Netbeans vs Commandline

The last time we interviewed for Java developers (a couple of jobs ago) it came as quite a surprise at how few of them could function without their IDE of choice. A high percentage of the candidates struggled to compile using javac, had problems navigating the docs and made a large number of very simple syntax errors that they were obviously used to their editor dealing with.

At the time the more unix focused team, most of who were very long term vim and emacs users, had a number of discussions about how this should impact our rating of the candidates. One school of thought was that people should use the tools that make them most productive. The other was that people should understand their tool chain. How can you diagnose issues on a production server if you can’t even compile a class on the command line? You can tell which side I was on.

I’ve recently joined a small Java project and after some awkward fiddling around with ant, junit and half a dozen other jars decided to give Netbeans a chance. I was pleasantly surprised at how quickly and easily I got the same project up and running in the IDE. I don’t yet have a clue how it’s storing the files on disk, constructs the build or test targets and a dozen other little details but at this stage in my basic use of Java it doesn’t seem to matter.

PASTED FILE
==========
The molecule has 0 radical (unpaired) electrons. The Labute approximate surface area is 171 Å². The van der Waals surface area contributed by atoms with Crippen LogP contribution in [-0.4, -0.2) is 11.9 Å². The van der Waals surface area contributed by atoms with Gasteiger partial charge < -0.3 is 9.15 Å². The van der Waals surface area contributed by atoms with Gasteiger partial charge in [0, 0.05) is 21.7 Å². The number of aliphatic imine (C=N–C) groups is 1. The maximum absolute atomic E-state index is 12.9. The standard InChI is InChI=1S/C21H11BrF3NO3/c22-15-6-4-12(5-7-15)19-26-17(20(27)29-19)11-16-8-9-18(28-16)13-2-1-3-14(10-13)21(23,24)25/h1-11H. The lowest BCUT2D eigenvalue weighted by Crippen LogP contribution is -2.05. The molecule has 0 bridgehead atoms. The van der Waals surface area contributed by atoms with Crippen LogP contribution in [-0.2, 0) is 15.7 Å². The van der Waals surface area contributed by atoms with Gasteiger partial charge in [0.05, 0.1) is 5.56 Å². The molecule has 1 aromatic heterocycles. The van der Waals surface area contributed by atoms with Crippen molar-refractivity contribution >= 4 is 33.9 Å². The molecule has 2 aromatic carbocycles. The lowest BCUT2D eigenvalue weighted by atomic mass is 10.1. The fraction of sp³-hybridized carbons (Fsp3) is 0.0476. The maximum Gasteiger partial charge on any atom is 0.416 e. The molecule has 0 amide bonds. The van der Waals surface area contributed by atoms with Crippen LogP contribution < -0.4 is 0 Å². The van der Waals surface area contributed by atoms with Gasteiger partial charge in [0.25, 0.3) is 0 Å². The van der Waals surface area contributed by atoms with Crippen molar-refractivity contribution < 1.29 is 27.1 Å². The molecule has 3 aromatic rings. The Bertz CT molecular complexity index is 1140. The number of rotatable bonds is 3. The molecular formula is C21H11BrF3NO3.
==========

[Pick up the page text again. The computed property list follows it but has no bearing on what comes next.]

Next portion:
It’s strange how quickly seductive all the optional extras can be and how easy it is to lose track of what you don’t know while adapting to the features they offer. I’m not sure how much of it is better tooling, benefits of a strongly typed static language or just having a dedicated team behind producing a consistent development environment but it felt very easy to take baby steps with. And I’m hoping the tool continues to show me more power as my needs when using it grow.

While I’m at no risk of giving up vim for my day to day work I think I’ll be investing some time in to learning one of the big three Java editors (Eclipse, Netbeans or IntelliJ) for while I’m away in the strange world.